cDNA was generated from purified miRNA using the miScript II RT (reverse transcriptase) kit purchased from Qiagen (Catalog # 218160) following manufacturer’s instructions. Reaction mixes were incubated at 37 ° C for 60 min, followed by 5 min at 95 ° C, and finally cooled to 4 ° C. The cDNA samples were then stored at −70 ° C until subsequent analysis.
miScript miRNA PCR array cow miRNome™ profiler plates
Ninety-six well miRNA PCR array plates for the bovine miRNome™ were purchased from Qiagen (Catalog # 331221, Product # MIBT-651Z and MIBT-652Z). In addition to wells containing primers for the miRNA species listed in Table 1 and shown in Fig. 1, both array plates possessed wells containing C. elegans miR-39, snoRNA, and snRNA for normalization of the data as well as a reverse transcription control (miRTC) and positive control for the PCR reaction (PPC).
Reverse transcription quantitative PCR (RT-qPCR)
The cDNA generated in the prior RT step was used as template material for the downstream RT-qPCR analysis. The cDNA template was diluted and mixed with the reagents provided in the miScript SYBR Green PCR kit purchased from Qiagen (Catalog # 218076), consisting of QuantiTect SYBR green master mix and miScript universal primer. 25 μL of combined template and reagents was loaded onto Qiagen bovine miRnome™ miScript miRNA PCR array plates 1 and 2 (Product # MIBT-651Z and MIBT-652Z). The PCR array plates were analyzed on ABI 7500 thermal cyclers (Applied Biosystems, Life Technologies, Foster City, CA) using the following cycling parameters: an initial activation of the HotStar™ Taq DNA polymerase at 95 ° C for 15 min, followed by 40 iterative cycles of 15 s (sec) at 94 ° C, 30 s at 55 ° C, and 30 s at 70 ° C.
miRNA expression profile analysis
The Ct-values accumulated from the RT-PCR analyses were analyzed using the Qiagen GeneGlobe (http://www.qiagen.com/us/shop/genes-and-pathways/data-analysis-center-overview-page/mirna-pcr-array-mirbase-profiler-plates-data-analysis-center/) online software platform (formerly SABiosciences: pcrdataanalysis.sabiosciences.com/mirna/arrayanalysis.php). The quality of the miRNA extractions, RT reactions and PCR efficiency were evaluated against internal controls included on each PCR array plate. The data was normalized using the “global Ct mean of expressed miRNAs” method provided in the data analysis platform. Post-normalization of the Ct values, the fold changes in miRNA expression in each infected and convalescent sample relative to control samples was calculated using the ∆∆Ct method . The significance of the fold-changes was evaluated using two-tailed t-tests comparing each test group (acute, FMDV carrier, and non-carrier) to the uninfected control group. Significant levels were set at fold change >1.50 and p-value < 0.05.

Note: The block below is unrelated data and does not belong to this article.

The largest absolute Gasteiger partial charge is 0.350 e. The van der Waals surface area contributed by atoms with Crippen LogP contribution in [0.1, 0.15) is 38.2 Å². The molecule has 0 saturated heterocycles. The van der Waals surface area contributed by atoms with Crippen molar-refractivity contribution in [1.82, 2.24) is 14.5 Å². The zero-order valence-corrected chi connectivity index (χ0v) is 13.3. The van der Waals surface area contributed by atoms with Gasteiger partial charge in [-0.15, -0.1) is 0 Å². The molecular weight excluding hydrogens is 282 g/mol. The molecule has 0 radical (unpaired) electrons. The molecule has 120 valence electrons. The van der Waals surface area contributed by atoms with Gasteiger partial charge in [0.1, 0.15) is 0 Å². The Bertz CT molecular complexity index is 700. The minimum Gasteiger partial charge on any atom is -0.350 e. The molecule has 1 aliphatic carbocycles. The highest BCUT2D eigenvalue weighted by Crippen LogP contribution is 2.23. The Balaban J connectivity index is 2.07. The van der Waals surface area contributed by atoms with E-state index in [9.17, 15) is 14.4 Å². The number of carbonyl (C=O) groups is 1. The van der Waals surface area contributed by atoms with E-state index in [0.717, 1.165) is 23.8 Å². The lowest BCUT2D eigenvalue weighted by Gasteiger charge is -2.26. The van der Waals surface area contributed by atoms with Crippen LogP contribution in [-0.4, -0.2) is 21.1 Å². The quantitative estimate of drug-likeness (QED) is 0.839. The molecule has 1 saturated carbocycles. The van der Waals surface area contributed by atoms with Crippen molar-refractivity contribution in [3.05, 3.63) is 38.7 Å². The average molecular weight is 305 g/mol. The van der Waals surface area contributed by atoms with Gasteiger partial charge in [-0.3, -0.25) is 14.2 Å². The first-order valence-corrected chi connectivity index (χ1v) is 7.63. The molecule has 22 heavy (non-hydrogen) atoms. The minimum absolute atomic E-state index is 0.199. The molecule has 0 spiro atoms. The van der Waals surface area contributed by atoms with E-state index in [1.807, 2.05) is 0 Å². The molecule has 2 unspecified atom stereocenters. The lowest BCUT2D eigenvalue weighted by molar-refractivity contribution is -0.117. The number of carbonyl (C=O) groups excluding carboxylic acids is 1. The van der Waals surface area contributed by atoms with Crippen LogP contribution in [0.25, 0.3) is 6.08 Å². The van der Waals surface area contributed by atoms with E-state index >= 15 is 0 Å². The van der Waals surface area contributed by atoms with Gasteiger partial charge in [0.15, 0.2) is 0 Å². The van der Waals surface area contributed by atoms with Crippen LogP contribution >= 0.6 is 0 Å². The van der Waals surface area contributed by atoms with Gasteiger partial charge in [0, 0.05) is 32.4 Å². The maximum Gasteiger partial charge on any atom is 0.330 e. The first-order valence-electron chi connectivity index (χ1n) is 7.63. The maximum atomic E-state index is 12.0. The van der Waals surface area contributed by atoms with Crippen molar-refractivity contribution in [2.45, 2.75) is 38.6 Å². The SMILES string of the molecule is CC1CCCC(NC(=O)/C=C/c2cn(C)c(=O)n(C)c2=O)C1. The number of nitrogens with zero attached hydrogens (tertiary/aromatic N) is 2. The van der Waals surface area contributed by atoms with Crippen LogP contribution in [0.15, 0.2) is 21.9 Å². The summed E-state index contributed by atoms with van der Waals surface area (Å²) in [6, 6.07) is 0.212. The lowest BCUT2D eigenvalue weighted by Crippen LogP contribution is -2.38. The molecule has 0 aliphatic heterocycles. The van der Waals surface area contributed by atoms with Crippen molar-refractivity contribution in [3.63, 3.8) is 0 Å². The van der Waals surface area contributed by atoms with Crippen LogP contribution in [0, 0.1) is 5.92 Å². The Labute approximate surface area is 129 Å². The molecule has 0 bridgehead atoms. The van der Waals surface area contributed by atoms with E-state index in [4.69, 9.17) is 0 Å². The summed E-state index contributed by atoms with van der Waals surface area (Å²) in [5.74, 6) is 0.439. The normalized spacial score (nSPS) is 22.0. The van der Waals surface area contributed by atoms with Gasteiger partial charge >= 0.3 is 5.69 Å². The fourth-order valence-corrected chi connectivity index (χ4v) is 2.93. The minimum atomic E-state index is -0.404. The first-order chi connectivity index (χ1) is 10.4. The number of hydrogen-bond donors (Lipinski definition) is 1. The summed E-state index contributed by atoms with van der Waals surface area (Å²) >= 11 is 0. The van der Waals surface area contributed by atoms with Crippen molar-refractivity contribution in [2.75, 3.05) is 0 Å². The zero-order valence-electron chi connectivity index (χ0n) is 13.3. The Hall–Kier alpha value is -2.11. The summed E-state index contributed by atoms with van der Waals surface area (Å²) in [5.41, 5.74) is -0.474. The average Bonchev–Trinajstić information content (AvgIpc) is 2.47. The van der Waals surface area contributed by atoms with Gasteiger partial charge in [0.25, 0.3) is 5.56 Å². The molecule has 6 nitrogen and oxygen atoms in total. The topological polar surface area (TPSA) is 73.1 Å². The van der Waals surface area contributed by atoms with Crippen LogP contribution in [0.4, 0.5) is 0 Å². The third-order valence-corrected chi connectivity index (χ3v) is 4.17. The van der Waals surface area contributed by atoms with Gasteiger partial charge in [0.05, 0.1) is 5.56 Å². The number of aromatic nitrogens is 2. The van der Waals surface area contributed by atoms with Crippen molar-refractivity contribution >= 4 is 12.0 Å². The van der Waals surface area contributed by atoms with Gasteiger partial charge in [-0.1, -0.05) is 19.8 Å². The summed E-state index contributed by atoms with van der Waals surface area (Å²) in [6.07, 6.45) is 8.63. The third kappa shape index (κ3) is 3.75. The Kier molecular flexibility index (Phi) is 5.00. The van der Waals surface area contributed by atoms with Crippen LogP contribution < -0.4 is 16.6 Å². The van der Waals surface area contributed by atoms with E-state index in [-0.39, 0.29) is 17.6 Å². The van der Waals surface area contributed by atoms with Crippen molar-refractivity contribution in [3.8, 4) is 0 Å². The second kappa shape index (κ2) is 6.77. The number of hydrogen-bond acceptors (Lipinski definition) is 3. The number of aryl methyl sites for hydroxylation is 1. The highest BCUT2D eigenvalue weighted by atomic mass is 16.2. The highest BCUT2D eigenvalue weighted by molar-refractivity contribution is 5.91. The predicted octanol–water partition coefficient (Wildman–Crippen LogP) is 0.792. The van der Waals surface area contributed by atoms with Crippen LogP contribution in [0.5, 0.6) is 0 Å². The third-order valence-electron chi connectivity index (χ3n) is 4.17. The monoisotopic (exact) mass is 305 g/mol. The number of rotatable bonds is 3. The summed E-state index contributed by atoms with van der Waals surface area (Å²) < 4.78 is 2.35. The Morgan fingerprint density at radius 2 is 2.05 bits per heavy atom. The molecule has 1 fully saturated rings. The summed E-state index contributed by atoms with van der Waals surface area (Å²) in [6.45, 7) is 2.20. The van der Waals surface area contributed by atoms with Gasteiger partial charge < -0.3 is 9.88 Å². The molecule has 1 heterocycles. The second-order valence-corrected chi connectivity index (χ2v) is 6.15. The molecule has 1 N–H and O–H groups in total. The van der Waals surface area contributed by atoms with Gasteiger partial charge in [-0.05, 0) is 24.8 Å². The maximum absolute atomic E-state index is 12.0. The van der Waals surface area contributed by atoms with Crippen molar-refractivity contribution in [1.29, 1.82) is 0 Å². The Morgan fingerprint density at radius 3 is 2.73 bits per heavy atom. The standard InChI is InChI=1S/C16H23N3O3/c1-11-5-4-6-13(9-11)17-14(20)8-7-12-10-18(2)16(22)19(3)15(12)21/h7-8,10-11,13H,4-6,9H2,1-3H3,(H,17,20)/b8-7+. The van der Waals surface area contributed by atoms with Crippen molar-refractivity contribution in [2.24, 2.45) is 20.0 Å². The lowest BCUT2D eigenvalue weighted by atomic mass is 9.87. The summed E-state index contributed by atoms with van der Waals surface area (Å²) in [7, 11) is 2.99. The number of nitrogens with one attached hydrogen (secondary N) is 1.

LFBK-αvβ6 cells [37, 38] were generously provided by Dr. Luis Rodriguez (PIADC, ARS, USDA). The cells were cultured in Dulbecco’s minimal essential medium (DMEM) supplemented with 10% fetal bovine serum (FBS) and 1% antibiotic/antimycotic (A/A) at 37 ° C in humidified incubator with 5% CO2.
miRNA mimic transfection and infection